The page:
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ST the sequence $f_n$ where $f_n(x)=e^{-nx}$ is point wise but not uniformely convergent in $[0,\infty[$. Also show that the convergence is uniform in $[k,\infty[$, $k$ being a positive number.

I am able to show that point wise limit is $f(x)=0 \ \ \forall \ x$

Let $\epsilon>0$ be given then,

$|f_n(x)-f(x)|=|e^{-nx}-0|=e^{-nx}<\epsilon$

we can choose $m\in N$ such that $\large \large m>{1\over {\epsilon xlogx}} $

so as $x\rightarrow \infty \ \ \ m\rightarrow 0$ , but $m>0$ so not uniformely convergent. Is it good ?

How do i proceed further ?

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    $\begingroup$ $(f_n)$ does not converge pointwise to the zero function on $[0,\infty)$. It converges to the discontinuous function that takes the value $1$ at $x=0$ and the value $0$ elsewhere. $\endgroup$ – David Mitra Jul 19 '13 at 15:20
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The sequence $(f_n)$ is pointwise convergent on $[0,+\infty)$ to the function $f$ defined by

$$f(x)=\left\{\begin{array}\\1&\text{if}\ x=0\\ 0&\text{if}\ x>0\end{array}\right.$$ and since $f$ isn't continous then the convergence isn't uniform on $[0,+\infty)$.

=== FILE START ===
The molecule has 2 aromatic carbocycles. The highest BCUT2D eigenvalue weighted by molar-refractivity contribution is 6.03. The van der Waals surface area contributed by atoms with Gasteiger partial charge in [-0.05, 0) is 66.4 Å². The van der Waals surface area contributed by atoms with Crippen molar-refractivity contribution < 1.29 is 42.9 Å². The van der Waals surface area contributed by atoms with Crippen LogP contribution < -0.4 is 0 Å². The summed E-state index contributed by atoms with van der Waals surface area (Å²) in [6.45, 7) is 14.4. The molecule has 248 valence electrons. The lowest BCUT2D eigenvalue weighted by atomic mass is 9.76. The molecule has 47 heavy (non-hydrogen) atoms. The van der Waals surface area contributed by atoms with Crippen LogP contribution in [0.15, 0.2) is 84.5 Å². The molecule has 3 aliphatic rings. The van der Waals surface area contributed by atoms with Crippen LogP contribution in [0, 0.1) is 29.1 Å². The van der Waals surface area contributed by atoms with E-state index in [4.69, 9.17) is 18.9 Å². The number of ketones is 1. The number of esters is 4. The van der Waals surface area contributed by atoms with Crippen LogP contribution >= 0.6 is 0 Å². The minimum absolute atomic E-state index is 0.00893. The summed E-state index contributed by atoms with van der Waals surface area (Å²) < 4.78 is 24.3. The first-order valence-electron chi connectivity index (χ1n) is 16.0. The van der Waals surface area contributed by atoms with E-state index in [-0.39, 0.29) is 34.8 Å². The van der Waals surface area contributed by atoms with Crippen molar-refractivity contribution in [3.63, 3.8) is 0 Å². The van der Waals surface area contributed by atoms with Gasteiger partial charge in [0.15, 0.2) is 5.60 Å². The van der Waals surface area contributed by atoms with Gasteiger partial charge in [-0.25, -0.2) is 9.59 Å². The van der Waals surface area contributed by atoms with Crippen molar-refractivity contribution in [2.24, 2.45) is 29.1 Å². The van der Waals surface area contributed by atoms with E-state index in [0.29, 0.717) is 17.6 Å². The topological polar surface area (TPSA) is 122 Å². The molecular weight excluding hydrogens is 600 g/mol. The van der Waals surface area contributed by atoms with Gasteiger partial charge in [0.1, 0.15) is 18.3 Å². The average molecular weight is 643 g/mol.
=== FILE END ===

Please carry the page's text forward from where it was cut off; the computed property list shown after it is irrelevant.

For all $k>0$ we have $$\forall x\geq k,\quad|f_n(x)|\leq e^{-nk}\to_{n\to\infty}0$$ so the sequence is uniformly convergent on $[k,+\infty)$.

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  • $\begingroup$ Thanks !!, I need to be more careful with the point-wise limits in that case :) $\endgroup$ – Aman Mittal Jul 19 '13 at 15:28
  • $\begingroup$ Yes that's right:) $\endgroup$ – user63181 Jul 19 '13 at 15:29
  • $\begingroup$ 1 side question, If $f_n(x)=tan^{-1}nx, x\ge 0$ what will be its point wise limit in $[0,b]$ ?? $\endgroup$ – Aman Mittal Jul 19 '13 at 16:22
  • $\begingroup$ The limit $f$ is defined by: $f(0)=0$ and $f(x)=\pi/2$ if $x>0$. $\endgroup$ – user63181 Jul 19 '13 at 16:25
  • $\begingroup$ Can you please elaborate on how $f(x)=\pi /2$ for $x>0$ ? I am missing out on some concept here i think $\endgroup$ – Aman Mittal Jul 19 '13 at 16:26

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